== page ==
Haibun for the next quarter of the year

For the dverse prompt.

The darker half of the year begins with fire. What more magnificent tribute to the dying of the old, the going out in brilliance, new growth cradled beneath the ash? We tell the dead we remember them and call them home to warm themselves and take their place at table. And so they won’t miss the path, we place a lighted candle in the window. Fire driving back the darkness, symbol of enlightenment, the sign that the world might be dark, but we have no fear.
tonight the cranes
flying south call to the light
of the stars

Published by

Jane Dougherty

I used to do lots of things I didn't much enjoy. Now I am officially a writer. It's what I always wanted to be.

49 thoughts on “Haibun for the next quarter of the year”

  1. Very beautifully gothic. Loved these lines:

    “We tell the dead we remember them and call them home to warm themselves and take their place at table. And so they won’t miss the path, we place a lighted candle in the window.”

    1. Not Gothic, very much older than that. Pre-Christian. It’s a homely, familiar custom to me, takes the fear out of the dead who were loved while they were alive, missed when they’re dead. 🙂

  2. Candles and flame have always taken on such symbolism. I have very narrow window sills, so leaving candles in them may simply result in the curtains going up, but I do love sitting in the living room at dusk by candlelight.

  3. I like this tradition. To be honest, though, in a way it may give children a way to work on their socializing skills, here the day is about commerce. Plain and simple.

    1. They could socialise around a bonfire with adults keeping an eye on things. I’ve never experienced a trick or treat thing though, so I don’t know what it’s like for a child. As an adult, it doesn’t appeal.

  4. This is my kind of celebration, Jane, guiding the dead with a lighted candle in the window and fire driving back the darkness. And you’ve ended with a beautiful crane haiku.

  5. I haven’t been in a bath tub in 50 years, but as a kid, my Mom would set up candles around the tub, and burn incense, and set up a bubble bath. I was unimpressed as a child, but it sounds dreamy now that I only have showers.

  6. This was wonderful Jane! I really enjoyed it. I thought the perspective was both enlightening and intelligent, and certainly addressed the season this with us. Happy Halloween!

    1. It was weird. I was writing the prose bit of the haibun and heard the racket of cranes going overhead. It was too dark to see them but they were up there, navigating by the stars 🙂

    1. If you strip away the commercial sweetie and zombie fest you get the Christian dead souls who have to be honoured in a religious setting angle. Strip that away and you get the much simpler and less threatening idea that we miss dead people and wouldn’t it be nice to have them visit one night of the year?

      1. It’s a time of separation and our religious traditions have got human feeling and religious theories about it all muddled. On the one hand they tell us not to fear death because there’s an afterlife (if we pay our subs) and on the other that we have to be terrified of death (if we’re not up to date with our subs) because that’s the most frightening nightmare they can think of to keep us in line. So we’ve ended up with vampires and zombies…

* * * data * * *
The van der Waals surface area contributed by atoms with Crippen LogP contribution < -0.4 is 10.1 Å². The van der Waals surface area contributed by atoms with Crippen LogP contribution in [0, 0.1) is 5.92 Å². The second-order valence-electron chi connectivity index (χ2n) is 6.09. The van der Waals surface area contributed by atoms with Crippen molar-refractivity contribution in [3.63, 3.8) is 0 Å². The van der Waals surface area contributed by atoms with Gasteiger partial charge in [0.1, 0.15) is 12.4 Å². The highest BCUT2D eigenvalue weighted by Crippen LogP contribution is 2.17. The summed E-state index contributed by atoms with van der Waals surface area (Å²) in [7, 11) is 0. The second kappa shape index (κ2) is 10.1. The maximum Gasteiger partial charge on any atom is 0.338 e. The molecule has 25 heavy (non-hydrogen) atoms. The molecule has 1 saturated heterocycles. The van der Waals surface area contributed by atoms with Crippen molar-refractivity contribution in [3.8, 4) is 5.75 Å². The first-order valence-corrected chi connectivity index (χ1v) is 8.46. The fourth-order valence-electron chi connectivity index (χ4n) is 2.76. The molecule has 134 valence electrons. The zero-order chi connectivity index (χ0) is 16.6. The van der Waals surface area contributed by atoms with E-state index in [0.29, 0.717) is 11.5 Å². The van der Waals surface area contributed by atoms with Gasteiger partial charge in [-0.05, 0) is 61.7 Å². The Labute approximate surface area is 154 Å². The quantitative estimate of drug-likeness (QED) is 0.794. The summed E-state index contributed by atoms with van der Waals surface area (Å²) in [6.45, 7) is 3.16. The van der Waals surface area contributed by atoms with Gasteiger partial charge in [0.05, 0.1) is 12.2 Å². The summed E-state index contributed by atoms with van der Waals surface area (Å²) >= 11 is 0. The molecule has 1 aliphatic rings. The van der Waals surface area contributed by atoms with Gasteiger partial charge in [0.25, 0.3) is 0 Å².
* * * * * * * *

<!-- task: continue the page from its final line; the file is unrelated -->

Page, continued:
2. Heaven and hell are ideas I always found strange. Who would want to spend eternity with God anyway? I would run the other way if given a choice. So maybe zombies aren’t so bad.

      3. He will use any and every method he can employ to steal the election. The Republicans have been suppressing voters and rigging elections for years. Yes, the elections are rigged–by the ones accusing others of doing it.

      4. There’s the fear in many countries of the breakdown of law and order. If ‘the people’ decide they’re just not going to abide by the rules, who can enforce them? Any of them? You’d need a police force and judiciary of millions.

      5. They are doing it here in NYC too. Not in my neighborhood, but then there are no luxury stores here. But people like to gather and chant. And the cops are all Trump supporters, so I’m uneasy. They have no problem pounding on peaceful protests.

      6. That was something I heard a couple of weeks back, that if the military aren’t all behind Trump the police certainly are, and it’s the police he has immediately to hand.

      7. Yes. But if things get too bad the military is not on his side at all, not only the largely minority troops, but the white leadership. You may not agree with armed forces, but here, they still have some integrity. So in the end, although it may be a mess getting there, he will not be able to hold onto power by force. The courts are another story. They have all been corrupted to the Republican side too.

      8. It comes to something though when you have to rely on the integrity of the military to keep the politicians and judges from overturning the democratic process. Hope it doesn’t come to that.

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